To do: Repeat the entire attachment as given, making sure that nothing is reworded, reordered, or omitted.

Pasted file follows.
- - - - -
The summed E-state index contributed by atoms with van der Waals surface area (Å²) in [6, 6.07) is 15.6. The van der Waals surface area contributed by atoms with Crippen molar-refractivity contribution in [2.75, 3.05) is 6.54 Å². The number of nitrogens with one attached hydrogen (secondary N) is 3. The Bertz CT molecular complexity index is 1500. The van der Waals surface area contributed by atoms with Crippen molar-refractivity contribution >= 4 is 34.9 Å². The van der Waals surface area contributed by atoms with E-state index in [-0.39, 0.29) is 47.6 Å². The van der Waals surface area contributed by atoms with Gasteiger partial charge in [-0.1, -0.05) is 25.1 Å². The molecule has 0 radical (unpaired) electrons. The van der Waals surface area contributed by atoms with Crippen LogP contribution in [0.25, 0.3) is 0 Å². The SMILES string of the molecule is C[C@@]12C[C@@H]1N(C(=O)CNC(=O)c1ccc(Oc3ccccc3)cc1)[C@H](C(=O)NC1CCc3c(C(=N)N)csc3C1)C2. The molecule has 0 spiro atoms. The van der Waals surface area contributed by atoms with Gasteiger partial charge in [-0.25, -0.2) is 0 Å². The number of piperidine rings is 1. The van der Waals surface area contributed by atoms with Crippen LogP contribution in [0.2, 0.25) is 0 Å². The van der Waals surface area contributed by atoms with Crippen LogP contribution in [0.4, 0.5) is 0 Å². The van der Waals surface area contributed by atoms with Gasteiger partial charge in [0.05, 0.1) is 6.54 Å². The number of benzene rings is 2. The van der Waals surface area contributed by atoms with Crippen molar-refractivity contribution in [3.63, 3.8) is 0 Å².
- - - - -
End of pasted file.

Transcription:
The summed E-state index contributed by atoms with van der Waals surface area (Å²) in [6, 6.07) is 15.6. The van der Waals surface area contributed by atoms with Crippen molar-refractivity contribution in [2.75, 3.05) is 6.54 Å². The number of nitrogens with one attached hydrogen (secondary N) is 3. The Bertz CT molecular complexity index is 1500. The van der Waals surface area contributed by atoms with Crippen molar-refractivity contribution >= 4 is 34.9 Å². The van der Waals surface area contributed by atoms with E-state index in [-0.39, 0.29) is 47.6 Å². The van der Waals surface area contributed by atoms with Gasteiger partial charge in [-0.1, -0.05) is 25.1 Å². The molecule has 0 radical (unpaired) electrons. The van der Waals surface area contributed by atoms with Crippen LogP contribution in [0.25, 0.3) is 0 Å². The SMILES string of the molecule is C[C@@]12C[C@@H]1N(C(=O)CNC(=O)c1ccc(Oc3ccccc3)cc1)[C@H](C(=O)NC1CCc3c(C(=N)N)csc3C1)C2. The molecule has 0 spiro atoms. The van der Waals surface area contributed by atoms with Gasteiger partial charge in [-0.25, -0.2) is 0 Å². The number of piperidine rings is 1. The van der Waals surface area contributed by atoms with Crippen LogP contribution in [0.2, 0.25) is 0 Å². The van der Waals surface area contributed by atoms with Crippen LogP contribution in [0.4, 0.5) is 0 Å². The van der Waals surface area contributed by atoms with Gasteiger partial charge in [0.05, 0.1) is 6.54 Å². The number of benzene rings is 2. The van der Waals surface area contributed by atoms with Crippen molar-refractivity contribution in [3.63, 3.8) is 0 Å².